While in grad school back at Iowa State from 2002-2004, I had become friends with several of my Chinese classmates. And through my new pals, I started learning about the Chinese culture and language (Mandarin Chinese). In fact, my interest in China grew so quickly that by 2005 I decided to look for permanent work on the Chinese mainland. I soon found a job teaching oral English and introductory statistics at Nanjing University of Finance and Economics in Nanjing, China; I made the move to the Middle Kingdom in August 2005. Similar as to when I headed off to college in 1998, I left my entire card collection at home in Iowa with my parents. While living in Nanjing, I pondered about my cards from time to time, but for the most part I did not actively think about card collecting. I was too busy immersing myself in my new and unfamiliar surroundings. China mesmerized me, and I put all of my energies into learning more about the country.
In the summer of 2007 I returned to the USA in an effort to learn even more about China; I had been accepted into the University of Washington’s China Studies master’s degree program and classes would begin in September. Finding myself back in grad school was thrilling, but paying for out-of-state tuition was not going to be easy. My sports cards (they had remained unscathed at Mom and Dad’s house while I was in China) were the only items of value that I owned, and so after much thought, I decided to sell my card collection to help pay my tuition. And while the value of my collection wasn’t going to even come close to covering the full cost of tuition, any little bit would help. In 2007 (as I still am today) I was committed to improving my understanding of China. If selling my cards could help me reach this goal, then that is what needed to be done.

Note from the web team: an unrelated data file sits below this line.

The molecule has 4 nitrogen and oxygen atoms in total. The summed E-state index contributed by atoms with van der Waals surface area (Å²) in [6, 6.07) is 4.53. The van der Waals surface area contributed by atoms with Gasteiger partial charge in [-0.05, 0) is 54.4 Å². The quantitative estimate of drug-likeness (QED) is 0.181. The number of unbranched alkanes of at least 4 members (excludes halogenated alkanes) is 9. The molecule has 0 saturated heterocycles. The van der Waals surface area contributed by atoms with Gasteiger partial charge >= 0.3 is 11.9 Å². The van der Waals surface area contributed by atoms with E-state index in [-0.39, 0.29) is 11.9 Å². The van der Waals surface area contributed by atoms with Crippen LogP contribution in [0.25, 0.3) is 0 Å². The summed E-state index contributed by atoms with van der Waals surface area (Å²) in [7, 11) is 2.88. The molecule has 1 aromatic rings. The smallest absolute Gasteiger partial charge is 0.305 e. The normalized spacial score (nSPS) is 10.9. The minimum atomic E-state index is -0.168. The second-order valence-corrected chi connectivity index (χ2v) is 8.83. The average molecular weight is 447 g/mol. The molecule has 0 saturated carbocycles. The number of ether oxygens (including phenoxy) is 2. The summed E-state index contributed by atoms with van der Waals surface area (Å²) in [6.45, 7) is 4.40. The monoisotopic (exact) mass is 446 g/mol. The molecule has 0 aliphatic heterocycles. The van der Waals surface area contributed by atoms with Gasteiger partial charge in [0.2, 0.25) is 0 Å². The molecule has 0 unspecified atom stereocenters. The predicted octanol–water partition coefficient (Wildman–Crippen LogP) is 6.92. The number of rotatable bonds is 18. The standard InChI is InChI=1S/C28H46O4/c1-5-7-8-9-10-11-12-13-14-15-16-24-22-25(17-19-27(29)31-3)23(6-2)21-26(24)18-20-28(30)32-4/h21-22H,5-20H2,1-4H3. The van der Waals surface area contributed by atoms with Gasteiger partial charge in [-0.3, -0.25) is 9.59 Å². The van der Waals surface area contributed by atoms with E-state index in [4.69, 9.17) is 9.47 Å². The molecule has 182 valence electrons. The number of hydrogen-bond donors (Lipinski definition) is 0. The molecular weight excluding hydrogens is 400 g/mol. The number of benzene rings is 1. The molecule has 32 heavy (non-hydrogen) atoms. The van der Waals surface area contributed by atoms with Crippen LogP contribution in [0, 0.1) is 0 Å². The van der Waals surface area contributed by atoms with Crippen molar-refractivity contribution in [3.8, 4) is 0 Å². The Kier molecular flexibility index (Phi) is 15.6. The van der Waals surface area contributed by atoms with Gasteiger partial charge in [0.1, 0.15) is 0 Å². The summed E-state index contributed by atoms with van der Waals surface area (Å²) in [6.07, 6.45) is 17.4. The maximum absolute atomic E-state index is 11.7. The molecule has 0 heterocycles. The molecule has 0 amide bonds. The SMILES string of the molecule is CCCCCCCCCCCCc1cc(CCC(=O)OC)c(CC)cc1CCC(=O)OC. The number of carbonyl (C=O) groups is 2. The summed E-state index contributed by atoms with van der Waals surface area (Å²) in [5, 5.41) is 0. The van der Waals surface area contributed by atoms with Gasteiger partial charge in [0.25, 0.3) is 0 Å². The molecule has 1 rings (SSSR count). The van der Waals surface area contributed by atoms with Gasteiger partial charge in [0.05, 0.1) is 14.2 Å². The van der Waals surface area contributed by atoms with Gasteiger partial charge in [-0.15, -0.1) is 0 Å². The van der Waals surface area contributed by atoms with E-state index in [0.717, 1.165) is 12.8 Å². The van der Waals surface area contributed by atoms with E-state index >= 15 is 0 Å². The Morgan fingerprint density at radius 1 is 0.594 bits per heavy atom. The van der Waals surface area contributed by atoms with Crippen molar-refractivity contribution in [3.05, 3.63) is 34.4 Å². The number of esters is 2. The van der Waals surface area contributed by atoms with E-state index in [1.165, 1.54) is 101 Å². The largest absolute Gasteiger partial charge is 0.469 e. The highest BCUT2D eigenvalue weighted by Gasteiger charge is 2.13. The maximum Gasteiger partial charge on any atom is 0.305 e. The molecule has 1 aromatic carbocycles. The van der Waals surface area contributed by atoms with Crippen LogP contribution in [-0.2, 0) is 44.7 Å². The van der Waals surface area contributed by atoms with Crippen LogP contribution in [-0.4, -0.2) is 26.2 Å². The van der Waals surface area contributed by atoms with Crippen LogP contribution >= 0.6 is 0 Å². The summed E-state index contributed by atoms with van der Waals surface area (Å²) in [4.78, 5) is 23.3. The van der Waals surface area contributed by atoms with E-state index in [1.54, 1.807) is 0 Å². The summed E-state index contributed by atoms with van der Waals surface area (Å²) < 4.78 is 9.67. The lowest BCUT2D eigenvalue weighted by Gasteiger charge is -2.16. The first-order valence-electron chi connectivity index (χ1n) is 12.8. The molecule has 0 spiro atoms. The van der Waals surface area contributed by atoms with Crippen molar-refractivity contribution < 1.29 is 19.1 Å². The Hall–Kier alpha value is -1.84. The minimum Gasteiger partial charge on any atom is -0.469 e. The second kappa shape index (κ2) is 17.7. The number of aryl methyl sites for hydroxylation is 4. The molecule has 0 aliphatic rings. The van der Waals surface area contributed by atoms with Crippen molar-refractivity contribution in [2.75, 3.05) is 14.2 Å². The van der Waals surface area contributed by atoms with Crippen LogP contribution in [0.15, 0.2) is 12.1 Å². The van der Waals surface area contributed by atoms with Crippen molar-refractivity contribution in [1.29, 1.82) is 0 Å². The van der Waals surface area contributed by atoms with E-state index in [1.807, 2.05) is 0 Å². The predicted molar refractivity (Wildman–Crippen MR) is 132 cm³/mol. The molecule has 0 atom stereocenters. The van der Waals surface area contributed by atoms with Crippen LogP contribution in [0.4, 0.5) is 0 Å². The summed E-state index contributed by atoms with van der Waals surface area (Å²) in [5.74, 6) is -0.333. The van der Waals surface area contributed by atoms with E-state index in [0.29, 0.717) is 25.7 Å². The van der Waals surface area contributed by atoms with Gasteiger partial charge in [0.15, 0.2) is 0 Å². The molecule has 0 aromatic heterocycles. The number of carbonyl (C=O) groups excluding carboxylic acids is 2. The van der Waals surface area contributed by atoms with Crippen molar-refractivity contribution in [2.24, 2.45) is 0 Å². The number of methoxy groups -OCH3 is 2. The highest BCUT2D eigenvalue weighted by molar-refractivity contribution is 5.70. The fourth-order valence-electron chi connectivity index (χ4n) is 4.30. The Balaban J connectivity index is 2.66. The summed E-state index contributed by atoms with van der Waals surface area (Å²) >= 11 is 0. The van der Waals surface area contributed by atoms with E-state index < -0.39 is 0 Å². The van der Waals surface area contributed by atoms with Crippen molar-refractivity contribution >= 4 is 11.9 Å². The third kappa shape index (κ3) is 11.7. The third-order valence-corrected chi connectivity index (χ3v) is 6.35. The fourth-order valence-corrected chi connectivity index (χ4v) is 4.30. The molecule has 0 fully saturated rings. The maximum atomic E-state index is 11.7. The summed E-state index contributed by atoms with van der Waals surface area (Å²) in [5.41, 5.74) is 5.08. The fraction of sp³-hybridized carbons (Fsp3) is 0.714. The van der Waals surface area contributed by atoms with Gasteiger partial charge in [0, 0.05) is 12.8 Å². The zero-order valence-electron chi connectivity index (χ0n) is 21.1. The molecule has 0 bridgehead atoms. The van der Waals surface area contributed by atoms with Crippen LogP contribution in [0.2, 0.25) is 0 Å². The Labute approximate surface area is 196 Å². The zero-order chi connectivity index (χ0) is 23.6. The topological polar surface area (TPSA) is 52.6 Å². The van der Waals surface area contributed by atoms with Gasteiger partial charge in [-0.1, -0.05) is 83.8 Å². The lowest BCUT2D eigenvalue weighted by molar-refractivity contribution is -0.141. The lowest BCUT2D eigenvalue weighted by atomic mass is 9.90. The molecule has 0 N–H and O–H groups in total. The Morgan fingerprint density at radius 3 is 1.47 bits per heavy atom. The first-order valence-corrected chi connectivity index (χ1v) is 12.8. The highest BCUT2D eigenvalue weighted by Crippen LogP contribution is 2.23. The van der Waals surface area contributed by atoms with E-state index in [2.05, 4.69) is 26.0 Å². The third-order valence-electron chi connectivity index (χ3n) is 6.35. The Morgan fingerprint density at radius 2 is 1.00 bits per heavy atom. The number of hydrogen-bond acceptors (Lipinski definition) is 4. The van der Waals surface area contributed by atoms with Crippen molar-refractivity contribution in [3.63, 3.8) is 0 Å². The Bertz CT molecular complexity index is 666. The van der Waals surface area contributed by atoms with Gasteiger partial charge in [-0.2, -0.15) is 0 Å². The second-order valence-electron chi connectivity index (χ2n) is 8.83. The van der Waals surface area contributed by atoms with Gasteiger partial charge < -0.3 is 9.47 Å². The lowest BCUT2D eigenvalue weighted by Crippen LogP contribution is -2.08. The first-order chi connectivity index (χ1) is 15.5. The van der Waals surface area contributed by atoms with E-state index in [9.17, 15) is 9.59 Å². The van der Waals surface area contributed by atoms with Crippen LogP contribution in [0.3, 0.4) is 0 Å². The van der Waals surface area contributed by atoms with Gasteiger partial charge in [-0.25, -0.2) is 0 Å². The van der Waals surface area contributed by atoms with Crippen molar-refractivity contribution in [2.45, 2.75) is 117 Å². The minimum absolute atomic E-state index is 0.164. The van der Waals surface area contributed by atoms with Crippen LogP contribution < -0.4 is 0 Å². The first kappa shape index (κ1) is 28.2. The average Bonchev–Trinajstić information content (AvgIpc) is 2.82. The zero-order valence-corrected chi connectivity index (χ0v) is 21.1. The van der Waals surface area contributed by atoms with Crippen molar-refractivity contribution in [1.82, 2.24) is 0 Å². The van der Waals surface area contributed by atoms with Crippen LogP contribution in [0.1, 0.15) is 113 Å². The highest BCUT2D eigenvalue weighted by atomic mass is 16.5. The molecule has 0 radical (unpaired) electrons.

I spent 2007 and 2008 selling my collection on Ebay and Craigslist. Looking back, I think I could have gotten a little bit more value for my cards than I did – as a seller, I was not quite as patient as I could have been. Deciding to sell my collection was a difficult decision, but once the decision itself had been made, I did not look back. By the spring of 2008, after two decades in the hobby (with a hiatus from 1998-2001), I had managed to sell off my entire collection. Not a single card was saved. Selling my cards left a sense of emptiness in me, but I am still convinced that it was the right thing for me to do. As wonderful as card collecting is, we must all make rational decisions that are in the best interests of ourselves and our families. I wouldn’t be back in the hobby for another three years.
Word of the Day
obstreperous – difficult to control and often noisy; a room full of obstreperous children; obstreperous teenagers